A little later, the crossing of the is/ought Rubicon is made quite explicit:

    To those who take a pessimist view of animal life in general contemplation of these principles can of course yield only dissatisfaction. But to those who take an optimist view or a meliorist view of life in general, and who accept the postulate of hedonism, contemplation of these principles must yield greater or less satisfaction and fulfilment of them must be ethically approved. Otherwise considered these principles are according to the current belief expressions of the Divine will or else according to the agnostic belief indicate the mode in which works the Unknowable Power throughout the universe, and in either case they have the warrant hence derived.

    It’s not that Spencer was a stupid man. In fact, he was brilliant. Among other things, he analyzed the flaws in socialist theory and predicted the outcome of the Communist experiment with amazing prescience long before it was actually tried. Rather, Spencer didn’t see the truth that was staring him in the face because he was human. Like all humans, he suffered from the delusion that his version of the Good must surely be the “real” Good, and rationalized that conclusion. It continues to be similarly rationalized in our own day by our own public intellectuals, in spite of a century and more of great advances in evolutionary theory, neuroscience, and understanding of the innate wellsprings of both human and non-human behavior.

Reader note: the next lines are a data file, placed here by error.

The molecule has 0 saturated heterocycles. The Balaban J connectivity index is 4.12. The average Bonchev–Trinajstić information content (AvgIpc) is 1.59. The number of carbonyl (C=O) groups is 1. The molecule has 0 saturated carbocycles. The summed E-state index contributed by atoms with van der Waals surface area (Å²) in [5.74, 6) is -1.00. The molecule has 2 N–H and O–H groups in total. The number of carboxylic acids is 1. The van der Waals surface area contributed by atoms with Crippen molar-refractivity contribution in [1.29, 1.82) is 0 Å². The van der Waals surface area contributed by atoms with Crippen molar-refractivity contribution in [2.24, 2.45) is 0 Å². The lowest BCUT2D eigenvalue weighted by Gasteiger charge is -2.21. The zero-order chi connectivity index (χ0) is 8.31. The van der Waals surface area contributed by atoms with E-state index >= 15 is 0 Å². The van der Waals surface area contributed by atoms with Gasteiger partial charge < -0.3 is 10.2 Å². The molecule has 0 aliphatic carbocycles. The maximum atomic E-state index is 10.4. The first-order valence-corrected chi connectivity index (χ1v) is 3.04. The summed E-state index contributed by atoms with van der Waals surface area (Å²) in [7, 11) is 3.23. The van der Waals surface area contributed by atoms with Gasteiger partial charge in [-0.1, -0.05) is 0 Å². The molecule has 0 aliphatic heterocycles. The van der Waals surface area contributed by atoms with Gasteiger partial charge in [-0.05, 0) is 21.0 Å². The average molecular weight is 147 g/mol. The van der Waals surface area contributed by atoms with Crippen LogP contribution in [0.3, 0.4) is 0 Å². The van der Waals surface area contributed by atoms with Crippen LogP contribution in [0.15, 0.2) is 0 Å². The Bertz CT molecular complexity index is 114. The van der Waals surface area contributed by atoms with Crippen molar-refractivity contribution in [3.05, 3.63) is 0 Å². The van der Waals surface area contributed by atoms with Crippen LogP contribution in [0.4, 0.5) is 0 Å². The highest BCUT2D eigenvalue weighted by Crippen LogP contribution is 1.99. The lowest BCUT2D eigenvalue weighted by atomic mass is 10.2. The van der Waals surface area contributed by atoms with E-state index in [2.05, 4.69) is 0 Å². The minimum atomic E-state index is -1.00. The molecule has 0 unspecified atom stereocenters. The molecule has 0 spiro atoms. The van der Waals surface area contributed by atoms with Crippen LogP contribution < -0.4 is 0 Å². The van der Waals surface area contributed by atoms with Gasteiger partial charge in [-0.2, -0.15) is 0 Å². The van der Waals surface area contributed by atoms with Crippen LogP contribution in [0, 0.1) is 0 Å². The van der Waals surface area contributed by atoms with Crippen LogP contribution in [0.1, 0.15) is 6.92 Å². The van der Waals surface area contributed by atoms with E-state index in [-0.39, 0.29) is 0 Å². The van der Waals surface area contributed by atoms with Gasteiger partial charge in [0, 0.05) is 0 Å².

I suppose there’s some solace in the fact that, as Jonathan Haidt put it, the emotional dog continues to wag its rational tail, and not vice versa. It certainly lays to rest fears that some fragile thread of religion or philosophy is all that suspends us over the abyss of moral relativism. We will not become moral relativists because it is not our nature to be moral relativists, even if legions of philosophers declare that we are being unreasonable. On the other hand, there are always drawbacks to not recognizing the truth. We experienced two of those drawbacks in the 20th century in the form of the highly moralistic Nazi and Communist ideologies. Perhaps it would be well for us to recognize the obvious before the next messiah turns up on the scene.

  • Nature vs. Nurture at the Movies: Hollywood Turns on the Blank Slate

    Posted on May 26th, 2014 Helian 3 comments